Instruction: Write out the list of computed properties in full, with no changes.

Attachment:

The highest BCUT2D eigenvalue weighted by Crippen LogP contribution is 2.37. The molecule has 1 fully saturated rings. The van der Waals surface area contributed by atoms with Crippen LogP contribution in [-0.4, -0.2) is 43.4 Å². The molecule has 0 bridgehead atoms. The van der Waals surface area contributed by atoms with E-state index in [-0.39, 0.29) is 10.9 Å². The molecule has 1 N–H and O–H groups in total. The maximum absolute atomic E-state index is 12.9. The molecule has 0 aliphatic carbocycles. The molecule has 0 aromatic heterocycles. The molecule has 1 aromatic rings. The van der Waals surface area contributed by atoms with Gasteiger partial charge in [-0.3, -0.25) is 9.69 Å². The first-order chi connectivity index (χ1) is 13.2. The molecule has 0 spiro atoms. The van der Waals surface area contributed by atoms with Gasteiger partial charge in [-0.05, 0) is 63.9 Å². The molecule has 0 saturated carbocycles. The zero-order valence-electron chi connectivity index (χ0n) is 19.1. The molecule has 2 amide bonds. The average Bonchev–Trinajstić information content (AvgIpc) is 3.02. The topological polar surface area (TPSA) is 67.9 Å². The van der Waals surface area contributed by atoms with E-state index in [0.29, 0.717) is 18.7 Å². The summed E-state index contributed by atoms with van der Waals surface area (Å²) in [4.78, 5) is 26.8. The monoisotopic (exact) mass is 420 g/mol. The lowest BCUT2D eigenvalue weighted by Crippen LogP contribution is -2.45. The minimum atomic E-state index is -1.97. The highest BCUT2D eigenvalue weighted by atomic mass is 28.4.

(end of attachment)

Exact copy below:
The highest BCUT2D eigenvalue weighted by Crippen LogP contribution is 2.37. The molecule has 1 fully saturated rings. The van der Waals surface area contributed by atoms with Crippen LogP contribution in [-0.4, -0.2) is 43.4 Å². The molecule has 0 bridgehead atoms. The van der Waals surface area contributed by atoms with E-state index in [-0.39, 0.29) is 10.9 Å². The molecule has 1 N–H and O–H groups in total. The maximum absolute atomic E-state index is 12.9. The molecule has 0 aliphatic carbocycles. The molecule has 0 aromatic heterocycles. The molecule has 1 aromatic rings. The van der Waals surface area contributed by atoms with Gasteiger partial charge in [-0.3, -0.25) is 9.69 Å². The first-order chi connectivity index (χ1) is 13.2. The molecule has 0 spiro atoms. The van der Waals surface area contributed by atoms with Gasteiger partial charge in [-0.05, 0) is 63.9 Å². The molecule has 0 saturated carbocycles. The zero-order valence-electron chi connectivity index (χ0n) is 19.1. The molecule has 2 amide bonds. The average Bonchev–Trinajstić information content (AvgIpc) is 3.02. The topological polar surface area (TPSA) is 67.9 Å². The van der Waals surface area contributed by atoms with E-state index in [0.29, 0.717) is 18.7 Å². The summed E-state index contributed by atoms with van der Waals surface area (Å²) in [4.78, 5) is 26.8. The monoisotopic (exact) mass is 420 g/mol. The lowest BCUT2D eigenvalue weighted by Crippen LogP contribution is -2.45. The minimum atomic E-state index is -1.97. The highest BCUT2D eigenvalue weighted by atomic mass is 28.4.